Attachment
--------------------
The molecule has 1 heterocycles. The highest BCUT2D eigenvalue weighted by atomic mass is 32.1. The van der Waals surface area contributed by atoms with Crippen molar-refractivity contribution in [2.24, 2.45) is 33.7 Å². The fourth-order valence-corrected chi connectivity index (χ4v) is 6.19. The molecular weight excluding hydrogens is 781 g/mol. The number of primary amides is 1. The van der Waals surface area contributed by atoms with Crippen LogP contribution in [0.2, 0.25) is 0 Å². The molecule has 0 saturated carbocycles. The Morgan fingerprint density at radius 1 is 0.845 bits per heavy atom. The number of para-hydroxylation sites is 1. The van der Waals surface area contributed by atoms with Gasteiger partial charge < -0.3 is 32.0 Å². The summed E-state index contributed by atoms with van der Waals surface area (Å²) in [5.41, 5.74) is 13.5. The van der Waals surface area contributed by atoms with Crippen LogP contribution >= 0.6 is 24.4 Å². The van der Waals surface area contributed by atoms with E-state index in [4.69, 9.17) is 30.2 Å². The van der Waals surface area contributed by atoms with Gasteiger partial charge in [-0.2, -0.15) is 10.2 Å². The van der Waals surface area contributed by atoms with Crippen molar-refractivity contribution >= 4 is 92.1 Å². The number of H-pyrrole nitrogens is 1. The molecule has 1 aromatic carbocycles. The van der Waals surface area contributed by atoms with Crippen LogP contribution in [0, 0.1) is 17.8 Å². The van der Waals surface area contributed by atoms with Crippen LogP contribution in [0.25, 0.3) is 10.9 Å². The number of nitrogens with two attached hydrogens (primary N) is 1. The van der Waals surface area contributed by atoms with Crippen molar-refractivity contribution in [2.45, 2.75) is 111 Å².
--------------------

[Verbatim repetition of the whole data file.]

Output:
The molecule has 1 heterocycles. The highest BCUT2D eigenvalue weighted by atomic mass is 32.1. The van der Waals surface area contributed by atoms with Crippen molar-refractivity contribution in [2.24, 2.45) is 33.7 Å². The fourth-order valence-corrected chi connectivity index (χ4v) is 6.19. The molecular weight excluding hydrogens is 781 g/mol. The number of primary amides is 1. The van der Waals surface area contributed by atoms with Crippen LogP contribution in [0.2, 0.25) is 0 Å². The molecule has 0 saturated carbocycles. The Morgan fingerprint density at radius 1 is 0.845 bits per heavy atom. The number of para-hydroxylation sites is 1. The van der Waals surface area contributed by atoms with Gasteiger partial charge < -0.3 is 32.0 Å². The summed E-state index contributed by atoms with van der Waals surface area (Å²) in [5.41, 5.74) is 13.5. The van der Waals surface area contributed by atoms with Crippen LogP contribution >= 0.6 is 24.4 Å². The van der Waals surface area contributed by atoms with E-state index in [4.69, 9.17) is 30.2 Å². The van der Waals surface area contributed by atoms with Gasteiger partial charge in [-0.2, -0.15) is 10.2 Å². The van der Waals surface area contributed by atoms with Crippen molar-refractivity contribution >= 4 is 92.1 Å². The number of H-pyrrole nitrogens is 1. The molecule has 1 aromatic carbocycles. The van der Waals surface area contributed by atoms with Crippen LogP contribution in [0, 0.1) is 17.8 Å². The van der Waals surface area contributed by atoms with Crippen LogP contribution in [0.25, 0.3) is 10.9 Å². The number of nitrogens with two attached hydrogens (primary N) is 1. The van der Waals surface area contributed by atoms with Crippen molar-refractivity contribution in [2.45, 2.75) is 111 Å².